Better yet, how to set up clear expectations so you never need to fire your real estate agent - or your client if you're the agent.
After a few weeks of talking with real estate professionals for research on reasons to fire your real estate agent, I’m finding this article should really be called, “how to set up clear expectations so you never need to fire your real estate agent” — or your client, from the agent’s perspective.
The interest in this topic was sparked by the frustration of my co-worker, which can be felt across the 4 feet of sleek, white, Mac-inspired desks even when I can’t see her through my 14-inch monitor. She and her sisters are selling their late mother’s home in Florida — or trying to sell it, with the lackluster help of a Vero Beach duo.
Lackluster really doesn’t even describe it. I’ll share some of her frustrations with these agents and then get into the great information I’ve gathered from other real estate professionals on setting clear expectations for communication, marketing and follow-through whether you are buying or selling a home.
My co-workers complaints highlight the agents’ poor communication, lack of knowledge, minimal effort, substandard marketing and nonexistent attention to detail. Her examples include:
- After interviewing the agents, and signing a contract in late July, the sisters received little contact from the agents over the next month.
- The agents justified a month of sparse communication and no home marketing, saying that August is the “down season” in the area.
- Although the sisters requested communication other than phone calls, the agents rarely respond to emails and struggle to comprehend texts. When my co-worker sent them a bulleted email that only required updates – none were entered. (I can tell you from working with this gal that she is the master of clear correspondence, organized notes and documentation.)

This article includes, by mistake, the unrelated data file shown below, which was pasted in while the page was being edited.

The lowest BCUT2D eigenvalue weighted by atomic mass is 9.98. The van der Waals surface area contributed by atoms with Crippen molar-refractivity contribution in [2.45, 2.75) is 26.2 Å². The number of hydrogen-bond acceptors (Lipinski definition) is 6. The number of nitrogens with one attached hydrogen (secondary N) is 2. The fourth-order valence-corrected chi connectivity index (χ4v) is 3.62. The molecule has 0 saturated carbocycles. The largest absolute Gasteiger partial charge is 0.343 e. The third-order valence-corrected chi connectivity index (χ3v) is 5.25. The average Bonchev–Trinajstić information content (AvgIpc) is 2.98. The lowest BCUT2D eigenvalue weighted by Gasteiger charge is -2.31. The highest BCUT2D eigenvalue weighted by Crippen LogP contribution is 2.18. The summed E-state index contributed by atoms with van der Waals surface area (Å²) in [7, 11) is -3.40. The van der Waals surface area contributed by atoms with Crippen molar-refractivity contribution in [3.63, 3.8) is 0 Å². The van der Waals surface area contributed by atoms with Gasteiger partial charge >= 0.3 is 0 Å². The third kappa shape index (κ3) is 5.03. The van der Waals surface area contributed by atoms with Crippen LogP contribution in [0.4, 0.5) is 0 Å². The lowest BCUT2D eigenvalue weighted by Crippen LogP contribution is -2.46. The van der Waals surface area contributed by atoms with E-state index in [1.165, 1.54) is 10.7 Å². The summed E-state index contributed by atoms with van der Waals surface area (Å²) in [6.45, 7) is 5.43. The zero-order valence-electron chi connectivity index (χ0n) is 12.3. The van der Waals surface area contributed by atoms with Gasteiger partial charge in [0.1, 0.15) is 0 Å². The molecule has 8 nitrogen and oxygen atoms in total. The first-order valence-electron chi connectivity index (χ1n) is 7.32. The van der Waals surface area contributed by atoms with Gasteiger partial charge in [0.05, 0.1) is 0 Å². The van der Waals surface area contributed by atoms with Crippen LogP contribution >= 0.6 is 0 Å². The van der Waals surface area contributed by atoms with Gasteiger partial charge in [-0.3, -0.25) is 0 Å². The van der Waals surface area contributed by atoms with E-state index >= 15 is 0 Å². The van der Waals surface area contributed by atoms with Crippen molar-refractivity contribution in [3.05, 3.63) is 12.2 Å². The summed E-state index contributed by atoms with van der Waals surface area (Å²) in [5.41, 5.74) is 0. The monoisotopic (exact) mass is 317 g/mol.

- She had to write the home description herself.
- The house sat with no official “For Sale” sign for weeks. The agents claimed there’s only one guy in their area who handles signs for the national company.
- The agent has scheduled at least three open houses and then cancelled several at the last minute without informing the sisters. My co-worker recently discovered that another agent in the company can “sit in” on an open house, yet the events were not held.
- For one of the scheduled open houses, the agents prepped the home, but no buyers showed. Why? Because both agents missed a company memo saying the local newspaper changed the publication date of real estate listings, hence all open houses were to be rescheduled.
- One of my real estate resources said the lock box on the home provides a record of home showings since July, including the name of the buyer’s agent, dates, and a log of time spent in the home. She’s asked for this for months to no avail.
Unsure what to ask a prospective listing agent? This guide helps you know what to expect from your agent and questions you can ask to make sure the agent is a good fit for your home.
- The real estate listing has horrible photos. The agent said he “used the wrong lens,” yet never took new photos. She and her sisters mentioned the poor images more than three times, yet it was months before they were improved.